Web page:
I was pleased to see last week’s announcement that NICE will be collaborating with the Cochrane group. In essence, this means that future announcements by NICE will be based upon assimilation and analysis of the published evidence base and should be better able to avoid any of the more knee-jerk responses that might be advocated from other quarters with a vested interest or a financial focus. As the announcement is dressed up as part of the ongoing five-year strategy plan for the NHS, a plan some of you may feel has been around for much longer than five years, it is reassuring to know that future announcements affecting eye care, whether concerning access to AMD treatments or the usefulness of tinted lenses for specific patients, will be primarily based on decent science.

Another announcement last week suggested that we will likely soon see the introduction of both Apple glasses and Facebook glasses. Apple has been filing patents for augmented reality technology for years and delays in the roll out of such systems, such as Google Glass, seemed to be more likely due to legal concerns than technological limitations. Such systems, whereby the wearer is presented with a pre-eye image that is enhanced or augmented or replaced altogether with a virtual image, have already made some in-roads in the low vision world (Optician 23.07.21). Let us hope the involvement of the big boys might improve access and affordability without imposing a corporate noose around freedom of use and adaptation.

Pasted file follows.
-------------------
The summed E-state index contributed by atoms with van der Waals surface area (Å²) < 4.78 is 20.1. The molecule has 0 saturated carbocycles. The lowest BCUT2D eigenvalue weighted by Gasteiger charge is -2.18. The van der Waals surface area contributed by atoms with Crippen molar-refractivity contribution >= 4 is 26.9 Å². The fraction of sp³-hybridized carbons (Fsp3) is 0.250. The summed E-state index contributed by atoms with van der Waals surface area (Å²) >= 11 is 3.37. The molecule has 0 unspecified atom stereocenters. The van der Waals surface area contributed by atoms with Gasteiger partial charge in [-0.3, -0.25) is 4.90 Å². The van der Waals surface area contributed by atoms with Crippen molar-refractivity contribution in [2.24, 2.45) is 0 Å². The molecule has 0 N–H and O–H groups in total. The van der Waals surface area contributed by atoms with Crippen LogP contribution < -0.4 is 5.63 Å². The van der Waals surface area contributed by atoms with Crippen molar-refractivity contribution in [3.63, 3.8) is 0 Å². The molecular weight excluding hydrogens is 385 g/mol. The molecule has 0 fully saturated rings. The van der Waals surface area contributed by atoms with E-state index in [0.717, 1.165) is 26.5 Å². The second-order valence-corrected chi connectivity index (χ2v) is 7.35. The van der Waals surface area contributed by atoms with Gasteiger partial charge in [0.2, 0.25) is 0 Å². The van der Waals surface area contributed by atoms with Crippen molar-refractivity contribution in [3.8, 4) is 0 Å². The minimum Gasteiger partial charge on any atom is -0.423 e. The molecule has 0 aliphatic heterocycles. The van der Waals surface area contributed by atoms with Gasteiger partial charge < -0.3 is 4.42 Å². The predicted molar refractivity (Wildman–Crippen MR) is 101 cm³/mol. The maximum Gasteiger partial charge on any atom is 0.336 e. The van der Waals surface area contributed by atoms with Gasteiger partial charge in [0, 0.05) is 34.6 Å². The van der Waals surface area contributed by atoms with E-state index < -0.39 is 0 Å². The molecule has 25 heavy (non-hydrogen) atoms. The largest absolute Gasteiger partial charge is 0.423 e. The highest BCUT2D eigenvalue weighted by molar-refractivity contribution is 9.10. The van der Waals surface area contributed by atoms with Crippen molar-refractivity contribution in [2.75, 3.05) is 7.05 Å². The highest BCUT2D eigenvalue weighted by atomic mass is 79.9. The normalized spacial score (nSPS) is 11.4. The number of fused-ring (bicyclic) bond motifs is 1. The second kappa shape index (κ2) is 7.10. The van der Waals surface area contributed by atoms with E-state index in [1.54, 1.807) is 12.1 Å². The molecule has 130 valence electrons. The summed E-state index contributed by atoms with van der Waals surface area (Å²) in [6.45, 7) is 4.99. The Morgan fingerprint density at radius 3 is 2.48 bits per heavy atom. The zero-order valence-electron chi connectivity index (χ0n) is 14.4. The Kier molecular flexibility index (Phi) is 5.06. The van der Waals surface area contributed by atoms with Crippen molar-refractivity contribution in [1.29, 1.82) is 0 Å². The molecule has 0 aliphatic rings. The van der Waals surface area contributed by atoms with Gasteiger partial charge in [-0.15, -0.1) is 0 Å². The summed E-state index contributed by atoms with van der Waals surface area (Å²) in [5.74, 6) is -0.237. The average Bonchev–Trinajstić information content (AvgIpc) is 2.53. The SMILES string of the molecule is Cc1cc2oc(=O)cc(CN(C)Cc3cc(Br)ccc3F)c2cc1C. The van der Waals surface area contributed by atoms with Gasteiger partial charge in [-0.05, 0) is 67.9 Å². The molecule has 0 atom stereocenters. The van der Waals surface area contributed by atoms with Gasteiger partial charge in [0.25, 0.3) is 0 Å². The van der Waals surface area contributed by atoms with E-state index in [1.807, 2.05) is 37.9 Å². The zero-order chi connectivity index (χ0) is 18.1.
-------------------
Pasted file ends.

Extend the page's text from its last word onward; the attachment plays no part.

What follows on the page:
And finally, teams at Bristol and Krakow Universities have found, albeit in rats, that high fat diets influence obesity by first affecting the structures that control diurnal rhythm. I have longed banged on about the (yet to be fully realised) implications of eye function, the body clock and general health. Another jigsaw piece has just been discovered.